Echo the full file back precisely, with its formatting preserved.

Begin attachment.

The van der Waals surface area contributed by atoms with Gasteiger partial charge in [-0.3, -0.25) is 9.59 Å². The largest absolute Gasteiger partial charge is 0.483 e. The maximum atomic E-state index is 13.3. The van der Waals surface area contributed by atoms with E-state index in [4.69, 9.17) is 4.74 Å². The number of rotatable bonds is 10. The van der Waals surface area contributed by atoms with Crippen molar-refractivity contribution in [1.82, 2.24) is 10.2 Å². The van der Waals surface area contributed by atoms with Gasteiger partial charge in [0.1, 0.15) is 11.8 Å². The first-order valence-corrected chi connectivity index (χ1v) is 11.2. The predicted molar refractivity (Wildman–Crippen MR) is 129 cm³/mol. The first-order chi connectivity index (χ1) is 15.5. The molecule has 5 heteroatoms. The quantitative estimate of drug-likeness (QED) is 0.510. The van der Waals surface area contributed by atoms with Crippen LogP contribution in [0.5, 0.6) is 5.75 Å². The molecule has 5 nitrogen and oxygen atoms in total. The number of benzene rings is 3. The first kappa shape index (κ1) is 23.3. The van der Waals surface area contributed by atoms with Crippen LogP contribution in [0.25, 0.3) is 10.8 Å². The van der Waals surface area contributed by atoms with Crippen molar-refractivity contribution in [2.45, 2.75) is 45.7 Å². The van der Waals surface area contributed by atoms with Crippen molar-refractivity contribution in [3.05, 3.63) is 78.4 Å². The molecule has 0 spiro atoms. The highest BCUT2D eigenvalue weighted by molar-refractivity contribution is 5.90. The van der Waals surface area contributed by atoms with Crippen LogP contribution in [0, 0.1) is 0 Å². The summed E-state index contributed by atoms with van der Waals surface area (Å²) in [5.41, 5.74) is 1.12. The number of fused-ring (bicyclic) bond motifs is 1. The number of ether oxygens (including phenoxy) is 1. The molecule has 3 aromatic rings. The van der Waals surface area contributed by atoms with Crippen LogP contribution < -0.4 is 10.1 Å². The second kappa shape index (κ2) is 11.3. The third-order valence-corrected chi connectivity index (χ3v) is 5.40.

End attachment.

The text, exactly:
The van der Waals surface area contributed by atoms with Gasteiger partial charge in [-0.3, -0.25) is 9.59 Å². The largest absolute Gasteiger partial charge is 0.483 e. The maximum atomic E-state index is 13.3. The van der Waals surface area contributed by atoms with E-state index in [4.69, 9.17) is 4.74 Å². The number of rotatable bonds is 10. The van der Waals surface area contributed by atoms with Crippen molar-refractivity contribution in [1.82, 2.24) is 10.2 Å². The van der Waals surface area contributed by atoms with Gasteiger partial charge in [0.1, 0.15) is 11.8 Å². The first-order valence-corrected chi connectivity index (χ1v) is 11.2. The predicted molar refractivity (Wildman–Crippen MR) is 129 cm³/mol. The first-order chi connectivity index (χ1) is 15.5. The molecule has 5 heteroatoms. The quantitative estimate of drug-likeness (QED) is 0.510. The van der Waals surface area contributed by atoms with Crippen LogP contribution in [0.5, 0.6) is 5.75 Å². The molecule has 5 nitrogen and oxygen atoms in total. The number of benzene rings is 3. The first kappa shape index (κ1) is 23.3. The van der Waals surface area contributed by atoms with Crippen LogP contribution in [0.25, 0.3) is 10.8 Å². The van der Waals surface area contributed by atoms with Crippen molar-refractivity contribution in [2.45, 2.75) is 45.7 Å². The van der Waals surface area contributed by atoms with Crippen molar-refractivity contribution in [3.05, 3.63) is 78.4 Å². The molecule has 0 spiro atoms. The highest BCUT2D eigenvalue weighted by molar-refractivity contribution is 5.90. The van der Waals surface area contributed by atoms with Crippen LogP contribution in [0, 0.1) is 0 Å². The summed E-state index contributed by atoms with van der Waals surface area (Å²) in [5.41, 5.74) is 1.12. The number of fused-ring (bicyclic) bond motifs is 1. The number of ether oxygens (including phenoxy) is 1. The molecule has 3 aromatic rings. The van der Waals surface area contributed by atoms with Crippen LogP contribution < -0.4 is 10.1 Å². The second kappa shape index (κ2) is 11.3. The third-order valence-corrected chi connectivity index (χ3v) is 5.40.